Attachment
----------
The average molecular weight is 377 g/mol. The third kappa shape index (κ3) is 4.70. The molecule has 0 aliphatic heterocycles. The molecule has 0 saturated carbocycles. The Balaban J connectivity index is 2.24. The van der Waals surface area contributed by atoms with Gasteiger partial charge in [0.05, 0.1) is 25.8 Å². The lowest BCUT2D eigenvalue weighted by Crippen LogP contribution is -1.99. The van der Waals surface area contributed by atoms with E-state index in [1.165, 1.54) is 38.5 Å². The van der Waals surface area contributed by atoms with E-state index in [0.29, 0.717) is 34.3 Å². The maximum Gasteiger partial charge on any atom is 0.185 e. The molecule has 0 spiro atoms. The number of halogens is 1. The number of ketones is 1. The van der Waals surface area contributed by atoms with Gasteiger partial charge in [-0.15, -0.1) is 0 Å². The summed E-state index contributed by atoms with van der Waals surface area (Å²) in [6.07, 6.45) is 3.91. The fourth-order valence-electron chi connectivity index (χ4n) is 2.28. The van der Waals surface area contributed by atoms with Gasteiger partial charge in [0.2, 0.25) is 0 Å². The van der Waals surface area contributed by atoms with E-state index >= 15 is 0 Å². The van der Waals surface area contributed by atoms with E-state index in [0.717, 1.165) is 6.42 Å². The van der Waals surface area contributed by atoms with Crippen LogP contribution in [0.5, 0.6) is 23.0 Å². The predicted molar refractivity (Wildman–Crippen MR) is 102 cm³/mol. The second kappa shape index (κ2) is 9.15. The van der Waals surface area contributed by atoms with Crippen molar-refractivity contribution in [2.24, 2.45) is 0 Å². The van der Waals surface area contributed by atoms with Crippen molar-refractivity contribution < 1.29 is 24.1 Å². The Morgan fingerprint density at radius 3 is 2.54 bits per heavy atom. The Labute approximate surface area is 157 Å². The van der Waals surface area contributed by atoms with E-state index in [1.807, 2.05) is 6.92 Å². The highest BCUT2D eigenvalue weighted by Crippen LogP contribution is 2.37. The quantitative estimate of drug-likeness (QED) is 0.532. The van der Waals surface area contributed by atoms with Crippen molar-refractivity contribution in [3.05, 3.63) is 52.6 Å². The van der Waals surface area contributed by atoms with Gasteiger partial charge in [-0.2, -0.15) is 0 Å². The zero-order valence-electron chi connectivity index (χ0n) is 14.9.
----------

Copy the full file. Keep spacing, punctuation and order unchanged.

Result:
The average molecular weight is 377 g/mol. The third kappa shape index (κ3) is 4.70. The molecule has 0 aliphatic heterocycles. The molecule has 0 saturated carbocycles. The Balaban J connectivity index is 2.24. The van der Waals surface area contributed by atoms with Gasteiger partial charge in [0.05, 0.1) is 25.8 Å². The lowest BCUT2D eigenvalue weighted by Crippen LogP contribution is -1.99. The van der Waals surface area contributed by atoms with E-state index in [1.165, 1.54) is 38.5 Å². The van der Waals surface area contributed by atoms with E-state index in [0.29, 0.717) is 34.3 Å². The maximum Gasteiger partial charge on any atom is 0.185 e. The molecule has 0 spiro atoms. The number of halogens is 1. The number of ketones is 1. The van der Waals surface area contributed by atoms with Gasteiger partial charge in [-0.15, -0.1) is 0 Å². The summed E-state index contributed by atoms with van der Waals surface area (Å²) in [6.07, 6.45) is 3.91. The fourth-order valence-electron chi connectivity index (χ4n) is 2.28. The van der Waals surface area contributed by atoms with Gasteiger partial charge in [0.2, 0.25) is 0 Å². The van der Waals surface area contributed by atoms with E-state index >= 15 is 0 Å². The van der Waals surface area contributed by atoms with E-state index in [0.717, 1.165) is 6.42 Å². The van der Waals surface area contributed by atoms with Crippen LogP contribution in [0.5, 0.6) is 23.0 Å². The predicted molar refractivity (Wildman–Crippen MR) is 102 cm³/mol. The second kappa shape index (κ2) is 9.15. The van der Waals surface area contributed by atoms with Crippen molar-refractivity contribution in [2.24, 2.45) is 0 Å². The van der Waals surface area contributed by atoms with Crippen molar-refractivity contribution < 1.29 is 24.1 Å². The Morgan fingerprint density at radius 3 is 2.54 bits per heavy atom. The Labute approximate surface area is 157 Å². The van der Waals surface area contributed by atoms with E-state index in [1.807, 2.05) is 6.92 Å². The highest BCUT2D eigenvalue weighted by Crippen LogP contribution is 2.37. The quantitative estimate of drug-likeness (QED) is 0.532. The van der Waals surface area contributed by atoms with Crippen molar-refractivity contribution in [3.05, 3.63) is 52.6 Å². The van der Waals surface area contributed by atoms with Gasteiger partial charge in [-0.2, -0.15) is 0 Å². The zero-order valence-electron chi connectivity index (χ0n) is 14.9.